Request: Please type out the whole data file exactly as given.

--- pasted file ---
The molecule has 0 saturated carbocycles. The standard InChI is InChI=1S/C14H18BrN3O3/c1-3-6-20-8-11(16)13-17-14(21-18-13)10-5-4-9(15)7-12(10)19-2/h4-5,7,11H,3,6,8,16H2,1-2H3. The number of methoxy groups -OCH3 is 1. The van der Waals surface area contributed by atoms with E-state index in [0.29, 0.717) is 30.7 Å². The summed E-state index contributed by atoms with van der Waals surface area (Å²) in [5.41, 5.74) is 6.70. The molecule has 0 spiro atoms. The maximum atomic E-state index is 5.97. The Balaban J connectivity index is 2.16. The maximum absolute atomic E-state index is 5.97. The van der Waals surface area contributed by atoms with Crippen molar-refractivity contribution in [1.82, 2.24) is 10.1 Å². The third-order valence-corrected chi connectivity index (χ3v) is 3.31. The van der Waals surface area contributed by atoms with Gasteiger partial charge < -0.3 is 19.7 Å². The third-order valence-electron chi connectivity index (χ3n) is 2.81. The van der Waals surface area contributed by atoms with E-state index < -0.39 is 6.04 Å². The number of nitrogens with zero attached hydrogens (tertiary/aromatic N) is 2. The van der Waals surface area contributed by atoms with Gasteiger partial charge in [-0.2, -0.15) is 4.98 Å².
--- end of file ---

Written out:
The molecule has 0 saturated carbocycles. The standard InChI is InChI=1S/C14H18BrN3O3/c1-3-6-20-8-11(16)13-17-14(21-18-13)10-5-4-9(15)7-12(10)19-2/h4-5,7,11H,3,6,8,16H2,1-2H3. The number of methoxy groups -OCH3 is 1. The van der Waals surface area contributed by atoms with E-state index in [0.29, 0.717) is 30.7 Å². The summed E-state index contributed by atoms with van der Waals surface area (Å²) in [5.41, 5.74) is 6.70. The molecule has 0 spiro atoms. The maximum atomic E-state index is 5.97. The Balaban J connectivity index is 2.16. The maximum absolute atomic E-state index is 5.97. The van der Waals surface area contributed by atoms with Crippen molar-refractivity contribution in [1.82, 2.24) is 10.1 Å². The third-order valence-corrected chi connectivity index (χ3v) is 3.31. The van der Waals surface area contributed by atoms with Gasteiger partial charge < -0.3 is 19.7 Å². The third-order valence-electron chi connectivity index (χ3n) is 2.81. The van der Waals surface area contributed by atoms with E-state index < -0.39 is 6.04 Å². The number of nitrogens with zero attached hydrogens (tertiary/aromatic N) is 2. The van der Waals surface area contributed by atoms with Gasteiger partial charge in [-0.2, -0.15) is 4.98 Å².